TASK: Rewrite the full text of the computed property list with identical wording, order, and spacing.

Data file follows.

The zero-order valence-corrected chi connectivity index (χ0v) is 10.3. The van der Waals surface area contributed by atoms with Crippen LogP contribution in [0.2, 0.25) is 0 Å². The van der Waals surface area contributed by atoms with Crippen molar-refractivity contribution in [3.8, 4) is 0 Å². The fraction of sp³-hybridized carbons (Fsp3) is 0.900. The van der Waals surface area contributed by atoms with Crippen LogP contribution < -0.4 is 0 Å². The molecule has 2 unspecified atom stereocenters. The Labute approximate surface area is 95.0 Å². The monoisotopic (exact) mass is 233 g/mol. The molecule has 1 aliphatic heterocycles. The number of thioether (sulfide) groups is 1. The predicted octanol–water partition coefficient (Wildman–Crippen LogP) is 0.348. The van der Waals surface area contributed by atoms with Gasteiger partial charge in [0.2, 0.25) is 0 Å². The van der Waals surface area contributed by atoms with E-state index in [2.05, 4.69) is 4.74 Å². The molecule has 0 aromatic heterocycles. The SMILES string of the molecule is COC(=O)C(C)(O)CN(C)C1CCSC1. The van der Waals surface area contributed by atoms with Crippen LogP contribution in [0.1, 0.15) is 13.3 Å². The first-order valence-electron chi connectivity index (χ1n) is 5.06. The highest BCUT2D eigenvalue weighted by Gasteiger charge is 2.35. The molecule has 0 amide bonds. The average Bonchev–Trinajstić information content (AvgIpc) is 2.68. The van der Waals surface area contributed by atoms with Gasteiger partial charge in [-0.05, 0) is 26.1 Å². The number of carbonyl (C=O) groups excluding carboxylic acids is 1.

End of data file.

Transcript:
The zero-order valence-corrected chi connectivity index (χ0v) is 10.3. The van der Waals surface area contributed by atoms with Crippen LogP contribution in [0.2, 0.25) is 0 Å². The van der Waals surface area contributed by atoms with Crippen molar-refractivity contribution in [3.8, 4) is 0 Å². The fraction of sp³-hybridized carbons (Fsp3) is 0.900. The van der Waals surface area contributed by atoms with Crippen LogP contribution < -0.4 is 0 Å². The molecule has 2 unspecified atom stereocenters. The Labute approximate surface area is 95.0 Å². The monoisotopic (exact) mass is 233 g/mol. The molecule has 1 aliphatic heterocycles. The number of thioether (sulfide) groups is 1. The predicted octanol–water partition coefficient (Wildman–Crippen LogP) is 0.348. The van der Waals surface area contributed by atoms with Gasteiger partial charge in [0.2, 0.25) is 0 Å². The van der Waals surface area contributed by atoms with E-state index in [2.05, 4.69) is 4.74 Å². The molecule has 0 aromatic heterocycles. The SMILES string of the molecule is COC(=O)C(C)(O)CN(C)C1CCSC1. The van der Waals surface area contributed by atoms with Crippen LogP contribution in [0.1, 0.15) is 13.3 Å². The first-order valence-electron chi connectivity index (χ1n) is 5.06. The highest BCUT2D eigenvalue weighted by Gasteiger charge is 2.35. The molecule has 0 amide bonds. The average Bonchev–Trinajstić information content (AvgIpc) is 2.68. The van der Waals surface area contributed by atoms with Gasteiger partial charge in [-0.05, 0) is 26.1 Å². The number of carbonyl (C=O) groups excluding carboxylic acids is 1.